Wednesday, September 22, 2010

The Best Team

In team-building workshops, I often ask participants to identify the most memorable team of which they have been a member. This can be an athletic team, a church committee, a work task force, a service group—whatever rises to the top in your experience of working with other people.

The one that I think of most often was work-related. The organization of which I was a part was involved in the implementation of Total Quality Management. We had spent a good bit of time and money on TQM and several of us had been trained as facilitators. I was asked to lead a team to work on a personal performance review process for the organization. Not very exciting, you say? Actually, it was a great experience. Our team was made up of people from several departments. We had support staff, program consultants, and a couple of department directors.

We worked hard at the task, despite our busy schedules and other commitments. We made some small but significant breakthroughs. For example, we decided that we wanted to come up with a process that emphasized not only evaluation but development. The meeting between employee and supervisor would emphasize not only the employee’s past work but their plans and aspirations for the future.

When our work was completed, we presented it to executive leadership and received positive response and good comments. A time to orient the staff was set, and we prepared a presentation for everyone. Unfortunately, our CEO had second thoughts and asked some questions that indicated that he was less than pleased with the approach. This took “the wind out of our sails.” Although adopted, the process was never fully initiated throughout the organization.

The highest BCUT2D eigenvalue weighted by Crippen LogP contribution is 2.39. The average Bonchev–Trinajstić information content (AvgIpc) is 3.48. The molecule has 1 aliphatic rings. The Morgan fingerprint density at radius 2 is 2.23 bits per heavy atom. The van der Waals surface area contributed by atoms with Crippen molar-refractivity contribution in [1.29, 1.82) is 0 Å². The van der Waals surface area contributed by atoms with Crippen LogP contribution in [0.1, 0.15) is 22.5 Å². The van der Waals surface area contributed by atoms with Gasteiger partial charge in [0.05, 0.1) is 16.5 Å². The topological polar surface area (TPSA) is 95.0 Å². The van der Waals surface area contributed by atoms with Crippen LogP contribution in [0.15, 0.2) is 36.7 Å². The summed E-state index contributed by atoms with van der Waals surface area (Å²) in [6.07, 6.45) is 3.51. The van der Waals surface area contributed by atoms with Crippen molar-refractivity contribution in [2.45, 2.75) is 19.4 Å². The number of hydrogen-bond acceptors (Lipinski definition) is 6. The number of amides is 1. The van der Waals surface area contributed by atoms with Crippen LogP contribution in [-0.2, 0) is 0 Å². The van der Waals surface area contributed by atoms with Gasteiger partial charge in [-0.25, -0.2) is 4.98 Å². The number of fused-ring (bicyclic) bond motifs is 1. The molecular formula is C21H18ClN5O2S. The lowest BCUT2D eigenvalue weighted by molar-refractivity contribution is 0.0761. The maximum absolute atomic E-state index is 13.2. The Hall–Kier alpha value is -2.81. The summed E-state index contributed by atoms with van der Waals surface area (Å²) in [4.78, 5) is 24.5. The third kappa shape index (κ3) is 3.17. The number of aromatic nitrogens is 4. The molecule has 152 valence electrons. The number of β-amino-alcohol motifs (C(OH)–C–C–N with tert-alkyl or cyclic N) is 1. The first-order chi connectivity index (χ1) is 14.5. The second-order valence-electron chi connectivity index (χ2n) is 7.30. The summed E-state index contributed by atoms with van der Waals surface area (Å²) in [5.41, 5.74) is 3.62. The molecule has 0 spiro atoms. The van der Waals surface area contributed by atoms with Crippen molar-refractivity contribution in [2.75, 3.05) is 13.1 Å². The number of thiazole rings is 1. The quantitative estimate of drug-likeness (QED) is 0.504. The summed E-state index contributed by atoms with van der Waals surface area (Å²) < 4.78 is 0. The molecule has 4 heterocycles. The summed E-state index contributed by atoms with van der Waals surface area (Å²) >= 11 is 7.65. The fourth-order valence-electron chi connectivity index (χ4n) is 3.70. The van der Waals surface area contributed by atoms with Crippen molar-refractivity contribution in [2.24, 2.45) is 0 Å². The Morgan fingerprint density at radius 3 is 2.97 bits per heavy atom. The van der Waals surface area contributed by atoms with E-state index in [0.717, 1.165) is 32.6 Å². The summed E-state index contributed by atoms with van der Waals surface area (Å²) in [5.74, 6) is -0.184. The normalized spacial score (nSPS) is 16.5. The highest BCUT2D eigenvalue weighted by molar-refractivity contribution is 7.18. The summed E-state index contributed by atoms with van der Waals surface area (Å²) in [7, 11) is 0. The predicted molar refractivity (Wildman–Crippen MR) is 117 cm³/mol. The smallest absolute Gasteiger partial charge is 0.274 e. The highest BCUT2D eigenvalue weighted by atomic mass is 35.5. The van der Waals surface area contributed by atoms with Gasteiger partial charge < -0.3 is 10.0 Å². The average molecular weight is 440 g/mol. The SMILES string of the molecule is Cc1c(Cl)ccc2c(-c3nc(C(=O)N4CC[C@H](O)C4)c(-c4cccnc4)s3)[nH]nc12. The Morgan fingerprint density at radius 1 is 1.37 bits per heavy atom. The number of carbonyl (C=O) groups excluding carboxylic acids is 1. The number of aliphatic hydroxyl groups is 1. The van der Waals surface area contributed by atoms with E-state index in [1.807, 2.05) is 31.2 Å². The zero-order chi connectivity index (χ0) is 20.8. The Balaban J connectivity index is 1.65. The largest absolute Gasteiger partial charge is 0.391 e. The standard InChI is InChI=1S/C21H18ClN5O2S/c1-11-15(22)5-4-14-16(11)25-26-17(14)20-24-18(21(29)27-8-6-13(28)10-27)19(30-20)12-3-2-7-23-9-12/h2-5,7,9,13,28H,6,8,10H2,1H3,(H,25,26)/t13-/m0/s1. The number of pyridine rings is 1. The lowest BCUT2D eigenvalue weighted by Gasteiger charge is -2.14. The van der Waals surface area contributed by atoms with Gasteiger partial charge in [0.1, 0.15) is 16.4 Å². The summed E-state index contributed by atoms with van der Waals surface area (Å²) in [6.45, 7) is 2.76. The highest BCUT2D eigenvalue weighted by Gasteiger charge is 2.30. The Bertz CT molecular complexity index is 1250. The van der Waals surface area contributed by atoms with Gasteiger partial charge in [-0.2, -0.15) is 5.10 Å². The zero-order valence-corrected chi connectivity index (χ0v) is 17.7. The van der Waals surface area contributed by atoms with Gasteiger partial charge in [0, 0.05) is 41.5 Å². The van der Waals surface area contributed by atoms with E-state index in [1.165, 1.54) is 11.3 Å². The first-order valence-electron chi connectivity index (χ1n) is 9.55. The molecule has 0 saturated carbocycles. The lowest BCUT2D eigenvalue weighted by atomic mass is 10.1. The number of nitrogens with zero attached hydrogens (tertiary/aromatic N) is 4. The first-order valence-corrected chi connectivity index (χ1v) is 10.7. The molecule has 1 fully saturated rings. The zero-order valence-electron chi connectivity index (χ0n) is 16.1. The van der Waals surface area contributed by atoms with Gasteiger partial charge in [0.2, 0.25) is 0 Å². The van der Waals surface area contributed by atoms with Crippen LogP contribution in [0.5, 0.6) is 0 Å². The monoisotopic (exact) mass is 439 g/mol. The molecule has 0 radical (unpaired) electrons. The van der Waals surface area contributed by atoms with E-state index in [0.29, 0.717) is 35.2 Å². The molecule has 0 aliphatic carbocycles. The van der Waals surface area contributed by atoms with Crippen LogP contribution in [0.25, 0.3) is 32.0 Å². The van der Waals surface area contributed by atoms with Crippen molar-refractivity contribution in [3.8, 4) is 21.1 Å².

This may look like a failure, but I still count this as one of my best group experiences, right alongside some mission trips and church teams. Why? The team worked well together, recognized each member’s unique gifts, and called out the best in one another. We accepted the task, gave it our best shot, and were justifiably confident that we produced a process that would benefit our organization and its employees. We all learned and grew as a result of our participation on the team.

Although good relationships and a quality result are pretty good rewards in themselves, the moral of this story is that the group became a team, not just a gathering of individuals. We cared about each other and the task at hand. That makes work fun!

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